Hourly Disconnect

A setting straight of the record: Passive Income is rarely passive. You have to work for it. I was thinking of this after yesterday’s post, pondering just how “passive” one is when you’re saving or being entrepreneurial. Not very. So.

My definition of Passive Income is money you receive not directly related to the hourly or daily work you applied to create that income. When you have a paid job, you work hourly, or daily or yearly for your wages or salary. You will receive the money for a specific duty or activity, a narrow range of clearly defined functions. Even if you are a CEO of a company, you are still expected to complete recognized, agreed-upon tasks. If you don’t do them, you’re fired.

Passive Income is about creating the assets that create the money. Those assets might be dividend-paying stocks you own, or you devise an app, or it might be a work of art – music, a book, video – for which people pay you. You’re putting stuff into the better side of your balance sheet in the anticipation that money will find its way to them, and so to you.

Clearly there’s nothing passive about any of this. When you are in the process of writing a book there is no cheque waiting at the end of the month. But you might find a royalty cheque in your mailbox for each of the subsequent thirty years. At that point it’s passive; not when you’re plugging away day after day. It’s income displacement to the future, if you like.

There’s the difference. Passive Income might even mean MORE work than you’d otherwise apply to a job. But you are working towards dependence on your own accumulated assets, not the largesse of an employer.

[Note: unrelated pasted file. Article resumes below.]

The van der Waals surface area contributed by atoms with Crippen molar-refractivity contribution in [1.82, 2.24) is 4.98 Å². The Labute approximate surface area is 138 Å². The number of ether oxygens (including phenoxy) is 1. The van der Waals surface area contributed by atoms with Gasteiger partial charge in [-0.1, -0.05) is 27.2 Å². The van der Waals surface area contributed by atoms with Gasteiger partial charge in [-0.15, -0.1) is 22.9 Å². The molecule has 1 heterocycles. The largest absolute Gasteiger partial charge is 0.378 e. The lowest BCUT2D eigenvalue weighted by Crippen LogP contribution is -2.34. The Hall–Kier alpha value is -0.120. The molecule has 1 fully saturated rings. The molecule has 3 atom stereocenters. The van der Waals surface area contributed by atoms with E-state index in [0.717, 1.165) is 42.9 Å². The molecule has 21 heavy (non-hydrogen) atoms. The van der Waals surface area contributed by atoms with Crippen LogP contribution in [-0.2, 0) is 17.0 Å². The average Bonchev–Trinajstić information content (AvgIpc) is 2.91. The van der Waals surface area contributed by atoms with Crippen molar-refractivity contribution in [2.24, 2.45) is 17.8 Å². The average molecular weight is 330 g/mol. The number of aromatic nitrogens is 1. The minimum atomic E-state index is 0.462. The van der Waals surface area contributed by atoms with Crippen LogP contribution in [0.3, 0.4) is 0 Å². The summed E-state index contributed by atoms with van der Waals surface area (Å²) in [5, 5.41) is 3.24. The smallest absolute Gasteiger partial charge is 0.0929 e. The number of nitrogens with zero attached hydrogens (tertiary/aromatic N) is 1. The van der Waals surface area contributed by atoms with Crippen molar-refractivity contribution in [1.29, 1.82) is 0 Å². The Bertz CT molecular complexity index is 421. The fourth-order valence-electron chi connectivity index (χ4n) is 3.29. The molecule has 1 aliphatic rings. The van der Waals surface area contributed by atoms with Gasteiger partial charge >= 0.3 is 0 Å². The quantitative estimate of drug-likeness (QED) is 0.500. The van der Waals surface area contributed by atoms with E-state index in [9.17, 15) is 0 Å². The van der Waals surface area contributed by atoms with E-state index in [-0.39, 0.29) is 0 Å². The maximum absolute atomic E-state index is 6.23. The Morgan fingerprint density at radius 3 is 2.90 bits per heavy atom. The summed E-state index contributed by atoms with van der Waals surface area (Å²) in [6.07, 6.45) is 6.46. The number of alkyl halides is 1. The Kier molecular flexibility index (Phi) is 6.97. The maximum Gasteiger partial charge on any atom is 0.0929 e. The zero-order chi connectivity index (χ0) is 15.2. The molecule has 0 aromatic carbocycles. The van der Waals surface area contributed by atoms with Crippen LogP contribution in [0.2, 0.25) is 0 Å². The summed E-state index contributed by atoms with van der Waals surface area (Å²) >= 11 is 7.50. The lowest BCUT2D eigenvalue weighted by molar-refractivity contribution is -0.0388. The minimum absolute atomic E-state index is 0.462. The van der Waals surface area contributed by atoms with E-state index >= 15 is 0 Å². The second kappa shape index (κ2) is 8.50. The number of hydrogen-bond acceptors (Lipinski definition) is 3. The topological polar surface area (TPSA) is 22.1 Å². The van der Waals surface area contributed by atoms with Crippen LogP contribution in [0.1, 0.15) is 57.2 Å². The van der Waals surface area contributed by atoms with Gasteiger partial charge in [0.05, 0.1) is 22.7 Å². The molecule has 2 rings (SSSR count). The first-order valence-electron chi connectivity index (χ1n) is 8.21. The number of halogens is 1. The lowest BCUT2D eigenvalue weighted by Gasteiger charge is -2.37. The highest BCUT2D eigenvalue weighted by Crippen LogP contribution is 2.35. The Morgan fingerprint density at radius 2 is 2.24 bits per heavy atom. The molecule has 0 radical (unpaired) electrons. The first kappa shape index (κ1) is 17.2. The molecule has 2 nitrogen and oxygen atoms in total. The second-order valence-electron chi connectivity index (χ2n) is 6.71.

And the big, underplayed upside is that there is no way you can be fired. Yay.

Life’s Buffetts

Warren Buffett’s secret isn’t a secret. His accumulation of wealth comes down to this simple set of principles.

1. Create a regular income, preferably from multiple streams.

2. Spend less than the amount you make from 1, above.

3. Invest the difference between 1. and 2., above, in income-producing assets.

I know, this is childishly simple. Buffett’s income actually came from his insurance company businesses, mostly GEICO. The big difference between insurance income and our income is…

4. Ensure that the time between you receiving your income and paying it out is as long as possible.

When an insurance company takes your premium, they often have many months or years between that time and when they must pay out claims. If your claims are less than the premium you accrue, and there is time between the two events, you end up with an enormous amount of investable money.

Buffett calls this “the float” and it made him rich. Rich beyond understanding.

The point is that even if we don’t own an insurance company, the principles remain. Spend less than you earn. Diversify into passive or recurrent income streams. Allow compounding to work. Be persistent.